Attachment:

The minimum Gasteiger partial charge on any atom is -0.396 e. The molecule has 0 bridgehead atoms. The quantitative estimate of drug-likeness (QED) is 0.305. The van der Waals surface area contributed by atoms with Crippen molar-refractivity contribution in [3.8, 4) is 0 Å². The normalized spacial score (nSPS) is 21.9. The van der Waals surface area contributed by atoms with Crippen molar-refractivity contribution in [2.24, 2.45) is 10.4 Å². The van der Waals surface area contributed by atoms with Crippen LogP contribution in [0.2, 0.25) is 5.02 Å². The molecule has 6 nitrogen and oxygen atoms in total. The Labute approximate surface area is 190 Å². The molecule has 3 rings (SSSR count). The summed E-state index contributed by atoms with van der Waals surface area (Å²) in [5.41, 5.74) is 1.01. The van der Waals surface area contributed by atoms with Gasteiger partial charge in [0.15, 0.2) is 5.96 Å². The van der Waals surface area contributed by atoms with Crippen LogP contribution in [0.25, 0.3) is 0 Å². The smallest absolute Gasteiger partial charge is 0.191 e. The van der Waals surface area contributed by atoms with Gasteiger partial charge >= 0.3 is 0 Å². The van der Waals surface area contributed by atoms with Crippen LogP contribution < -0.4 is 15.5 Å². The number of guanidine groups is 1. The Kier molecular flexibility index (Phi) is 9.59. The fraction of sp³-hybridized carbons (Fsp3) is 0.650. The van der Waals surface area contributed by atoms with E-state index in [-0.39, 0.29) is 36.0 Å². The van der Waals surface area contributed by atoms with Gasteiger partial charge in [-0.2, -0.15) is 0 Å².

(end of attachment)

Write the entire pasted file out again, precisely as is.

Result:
The minimum Gasteiger partial charge on any atom is -0.396 e. The molecule has 0 bridgehead atoms. The quantitative estimate of drug-likeness (QED) is 0.305. The van der Waals surface area contributed by atoms with Crippen molar-refractivity contribution in [3.8, 4) is 0 Å². The normalized spacial score (nSPS) is 21.9. The van der Waals surface area contributed by atoms with Crippen molar-refractivity contribution in [2.24, 2.45) is 10.4 Å². The van der Waals surface area contributed by atoms with Crippen LogP contribution in [0.2, 0.25) is 5.02 Å². The molecule has 6 nitrogen and oxygen atoms in total. The Labute approximate surface area is 190 Å². The molecule has 3 rings (SSSR count). The summed E-state index contributed by atoms with van der Waals surface area (Å²) in [5.41, 5.74) is 1.01. The van der Waals surface area contributed by atoms with Gasteiger partial charge in [0.15, 0.2) is 5.96 Å². The van der Waals surface area contributed by atoms with Crippen LogP contribution in [0.25, 0.3) is 0 Å². The smallest absolute Gasteiger partial charge is 0.191 e. The van der Waals surface area contributed by atoms with Gasteiger partial charge >= 0.3 is 0 Å². The van der Waals surface area contributed by atoms with Crippen LogP contribution < -0.4 is 15.5 Å². The number of guanidine groups is 1. The Kier molecular flexibility index (Phi) is 9.59. The fraction of sp³-hybridized carbons (Fsp3) is 0.650. The van der Waals surface area contributed by atoms with E-state index in [-0.39, 0.29) is 36.0 Å². The van der Waals surface area contributed by atoms with Gasteiger partial charge in [-0.2, -0.15) is 0 Å².